Bullying and autism: blaming the victim?

Bullying and autism: blaming the victim?

When it comes to bullying, we often focus on the victim, who is then often offered social skills training. Yet, when children with autism are bullied, is this really appropriate?

Perhaps the others should learn the value added by diversity, in this case, autism?

Difficult to pinpoint

'At the Dutch National Autism Conference (March 2019), I gave a lecture on bullying and autism. Most people associate bullying with name-calling or physical abuse. Fewer people think of the subtler forms of bullying, like always being last to be picked for the team. Or being excluded from play. For example, in the playground we observed one child being stopped from going down the slide by another who blocked his path. As soon as the excluded child climbed back down the steps, the blockade ended and other children happily slid down. Although the first form of bullying is clearly identifiable, the second is not, and often goes unnoticed or is difficult to pinpoint.'

To be accepted by the group

Not only children and adolescents, but also adults with autism are bullied more often than others. So where to start if you want to be part of the group? For example, if you don’t necessarily want to participate in all group activities, but do want to be heard at times to express your opinion on things? Moreover, being socially excluded, time and time again, changes a person. These children and adolescents develop more fear and shame as a result, and start to behave differently. This, in turn, makes it even harder for them to be accepted by the group.

The person bullied ends up in a vicious circle

We studied the longitudinal effects of bullying on adolescents with and without autism (9 to 15 years old). The findings confirm that adolescents with and without autism develop more shame as a result of bullying. The young people with autism who reported more bullying, also reported increased levels of anger. More anger, in turn, may more easily trigger bullies, so the person bullied ends up in a vicious circle. When trying to translate these research findings to practical use: what could professionals, parents, or people with autism do now? The first solution that comes to mind might be to focus on emotion regulation problems in adolescents with autism, or to offer them social skills training. But does that not amount to blaming the victim?

Social skills training shouldn’t be raised in the context of bullying

Children and adolescents are bullied for many different reasons: for having the wrong color glasses, or sticking out ears, or for being different due to hearing loss or autism. The majority of others, including those not actively involved, think the victim is to blame: “He asked for it”. So if we tell children who are bullied that they need social skills training, we are confirming this image. The message to the targeted child is: You are not good enough. If you behaved better, or fitted in better, you would not be bullied. Of course, there’s nothing wrong with social skills training, and many of us could benefit from it, but it shouldn’t be raised in the context of bullying. If we want to tackle bullying, we should not focus on the targeted child, but on all the others involved: the bully, his or her helpers, and the complicit group of onlookers who legitimize the bullying through their silent approval.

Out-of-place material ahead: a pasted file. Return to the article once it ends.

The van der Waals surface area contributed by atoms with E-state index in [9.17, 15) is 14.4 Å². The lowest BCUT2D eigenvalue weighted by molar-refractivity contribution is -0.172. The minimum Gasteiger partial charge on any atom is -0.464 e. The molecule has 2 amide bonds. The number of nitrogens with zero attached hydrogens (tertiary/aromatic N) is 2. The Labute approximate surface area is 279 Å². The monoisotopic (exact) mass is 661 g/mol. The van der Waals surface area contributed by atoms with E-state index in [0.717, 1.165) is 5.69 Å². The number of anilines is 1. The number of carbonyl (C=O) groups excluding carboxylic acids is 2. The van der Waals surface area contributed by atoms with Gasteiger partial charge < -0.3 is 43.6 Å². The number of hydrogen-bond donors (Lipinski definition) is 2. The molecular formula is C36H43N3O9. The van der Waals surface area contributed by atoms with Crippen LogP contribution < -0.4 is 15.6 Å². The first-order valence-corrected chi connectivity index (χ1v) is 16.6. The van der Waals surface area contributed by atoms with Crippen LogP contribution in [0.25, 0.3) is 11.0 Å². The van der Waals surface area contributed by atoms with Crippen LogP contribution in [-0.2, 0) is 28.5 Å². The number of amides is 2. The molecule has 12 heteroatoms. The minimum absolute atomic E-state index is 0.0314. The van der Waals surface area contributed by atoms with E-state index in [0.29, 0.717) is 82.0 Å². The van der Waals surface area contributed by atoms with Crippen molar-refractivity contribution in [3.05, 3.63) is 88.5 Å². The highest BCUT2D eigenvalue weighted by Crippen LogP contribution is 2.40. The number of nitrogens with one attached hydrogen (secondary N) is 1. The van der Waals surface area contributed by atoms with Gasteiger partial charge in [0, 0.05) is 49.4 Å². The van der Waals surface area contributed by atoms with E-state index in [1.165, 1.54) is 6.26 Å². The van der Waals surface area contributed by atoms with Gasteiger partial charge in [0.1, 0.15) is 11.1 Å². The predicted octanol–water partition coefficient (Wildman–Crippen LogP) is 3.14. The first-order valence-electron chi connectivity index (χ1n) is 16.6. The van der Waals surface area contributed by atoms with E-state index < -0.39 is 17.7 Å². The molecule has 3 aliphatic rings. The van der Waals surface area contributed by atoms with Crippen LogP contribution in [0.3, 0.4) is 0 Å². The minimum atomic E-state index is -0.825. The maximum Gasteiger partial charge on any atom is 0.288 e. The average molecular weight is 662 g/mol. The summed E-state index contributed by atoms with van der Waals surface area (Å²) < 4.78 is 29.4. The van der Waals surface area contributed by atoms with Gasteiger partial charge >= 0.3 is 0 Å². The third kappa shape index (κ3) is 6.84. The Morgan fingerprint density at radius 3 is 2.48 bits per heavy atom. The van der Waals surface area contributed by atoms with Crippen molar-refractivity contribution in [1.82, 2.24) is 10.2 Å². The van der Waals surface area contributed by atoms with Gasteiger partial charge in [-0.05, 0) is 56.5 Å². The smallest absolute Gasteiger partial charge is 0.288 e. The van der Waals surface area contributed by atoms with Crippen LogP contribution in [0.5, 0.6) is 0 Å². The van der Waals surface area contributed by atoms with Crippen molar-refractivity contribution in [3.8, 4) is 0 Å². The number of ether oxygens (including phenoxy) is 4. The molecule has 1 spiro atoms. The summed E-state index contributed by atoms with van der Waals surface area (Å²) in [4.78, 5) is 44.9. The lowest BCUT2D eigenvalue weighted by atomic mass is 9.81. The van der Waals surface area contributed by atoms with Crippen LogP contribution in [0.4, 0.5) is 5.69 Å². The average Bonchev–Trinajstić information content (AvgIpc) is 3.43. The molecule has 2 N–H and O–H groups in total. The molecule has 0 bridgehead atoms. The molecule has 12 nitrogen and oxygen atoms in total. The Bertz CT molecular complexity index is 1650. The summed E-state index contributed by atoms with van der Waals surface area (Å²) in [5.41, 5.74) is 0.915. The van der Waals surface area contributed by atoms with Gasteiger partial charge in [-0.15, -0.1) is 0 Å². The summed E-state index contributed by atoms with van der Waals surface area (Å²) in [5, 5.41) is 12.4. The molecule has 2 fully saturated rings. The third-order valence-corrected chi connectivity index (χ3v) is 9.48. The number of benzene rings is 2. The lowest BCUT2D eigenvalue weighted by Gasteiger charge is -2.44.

Bullying is always a group process

One child cannot change the group. Moreover, if that particular targeted child moves to another school, someone else will become the target. In other words, all children in the group have to learn important new insights, such as better awareness of what it is like to be different. What is it like to sit in class and not understand the jokes, or not hear what has been said? Even wearing earplugs for a day could be a start. But it’s also important to take on board the idea that someone can be different and yet still be a welcomed member of the group. Inclusion does not mean homogeneity, but acceptance and respect for each other’s differences.

Why not honor the enrichment of diversity?

All individuals with autism are unique. But there are certain strengths that can contribute positively to group that can more often be observed in individuals with autism than in those without. The need for orderliness: making clear appointments and plans. Honesty: if you ask for the truth, you’ll get it. And loyalty: keeping promises.

To change the group process

'At the Dutch National Autism Conference, I presented two successful anti-bullying programs that aim to change the group process, by including the teachers, parents, and all children in the class or school:

One remark after my lecture was ‘Nice lecture, but not so much on autism, perhaps?’. And that is correct, because if we want to tackle bullying, we should look beyond the targeted child and focus on the group environment instead.'

Read more: Boys with autism respond more angrily to bullying

Autism Awareness Week 2019

Read also: Autisme werkt (Dutch)